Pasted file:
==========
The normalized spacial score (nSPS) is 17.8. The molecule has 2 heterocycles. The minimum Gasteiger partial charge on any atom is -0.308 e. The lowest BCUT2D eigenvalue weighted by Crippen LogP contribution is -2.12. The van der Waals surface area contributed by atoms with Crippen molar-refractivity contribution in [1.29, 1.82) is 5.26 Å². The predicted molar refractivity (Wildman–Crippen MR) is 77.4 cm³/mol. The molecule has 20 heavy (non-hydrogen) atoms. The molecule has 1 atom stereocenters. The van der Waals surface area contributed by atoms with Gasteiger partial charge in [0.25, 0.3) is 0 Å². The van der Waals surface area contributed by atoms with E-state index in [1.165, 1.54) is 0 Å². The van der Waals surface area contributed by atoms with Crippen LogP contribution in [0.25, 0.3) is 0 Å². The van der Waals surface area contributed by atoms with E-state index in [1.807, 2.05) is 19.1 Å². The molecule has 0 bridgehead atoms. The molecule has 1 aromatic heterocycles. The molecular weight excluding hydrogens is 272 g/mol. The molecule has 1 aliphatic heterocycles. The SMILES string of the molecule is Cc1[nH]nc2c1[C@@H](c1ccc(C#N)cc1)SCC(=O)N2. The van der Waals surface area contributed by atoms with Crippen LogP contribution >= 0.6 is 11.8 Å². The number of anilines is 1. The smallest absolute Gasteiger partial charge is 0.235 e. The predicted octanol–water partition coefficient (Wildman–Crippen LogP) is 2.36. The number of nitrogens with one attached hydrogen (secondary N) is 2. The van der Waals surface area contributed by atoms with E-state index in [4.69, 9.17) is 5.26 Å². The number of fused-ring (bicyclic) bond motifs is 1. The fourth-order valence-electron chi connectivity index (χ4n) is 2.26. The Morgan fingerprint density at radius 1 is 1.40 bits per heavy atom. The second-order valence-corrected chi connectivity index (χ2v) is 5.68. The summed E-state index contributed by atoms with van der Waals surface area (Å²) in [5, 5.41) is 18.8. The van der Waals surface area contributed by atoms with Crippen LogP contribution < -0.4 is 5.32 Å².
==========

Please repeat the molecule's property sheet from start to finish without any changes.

The normalized spacial score (nSPS) is 17.8. The molecule has 2 heterocycles. The minimum Gasteiger partial charge on any atom is -0.308 e. The lowest BCUT2D eigenvalue weighted by Crippen LogP contribution is -2.12. The van der Waals surface area contributed by atoms with Crippen molar-refractivity contribution in [1.29, 1.82) is 5.26 Å². The predicted molar refractivity (Wildman–Crippen MR) is 77.4 cm³/mol. The molecule has 20 heavy (non-hydrogen) atoms. The molecule has 1 atom stereocenters. The van der Waals surface area contributed by atoms with Gasteiger partial charge in [0.25, 0.3) is 0 Å². The van der Waals surface area contributed by atoms with E-state index in [1.165, 1.54) is 0 Å². The van der Waals surface area contributed by atoms with Crippen LogP contribution in [0.25, 0.3) is 0 Å². The van der Waals surface area contributed by atoms with E-state index in [1.807, 2.05) is 19.1 Å². The molecule has 0 bridgehead atoms. The molecule has 1 aromatic heterocycles. The molecular weight excluding hydrogens is 272 g/mol. The molecule has 1 aliphatic heterocycles. The SMILES string of the molecule is Cc1[nH]nc2c1[C@@H](c1ccc(C#N)cc1)SCC(=O)N2. The van der Waals surface area contributed by atoms with Crippen LogP contribution >= 0.6 is 11.8 Å². The number of anilines is 1. The smallest absolute Gasteiger partial charge is 0.235 e. The predicted octanol–water partition coefficient (Wildman–Crippen LogP) is 2.36. The number of nitrogens with one attached hydrogen (secondary N) is 2. The van der Waals surface area contributed by atoms with E-state index in [4.69, 9.17) is 5.26 Å². The number of fused-ring (bicyclic) bond motifs is 1. The fourth-order valence-electron chi connectivity index (χ4n) is 2.26. The Morgan fingerprint density at radius 1 is 1.40 bits per heavy atom. The second-order valence-corrected chi connectivity index (χ2v) is 5.68. The summed E-state index contributed by atoms with van der Waals surface area (Å²) in [5, 5.41) is 18.8. The van der Waals surface area contributed by atoms with Crippen LogP contribution < -0.4 is 5.32 Å².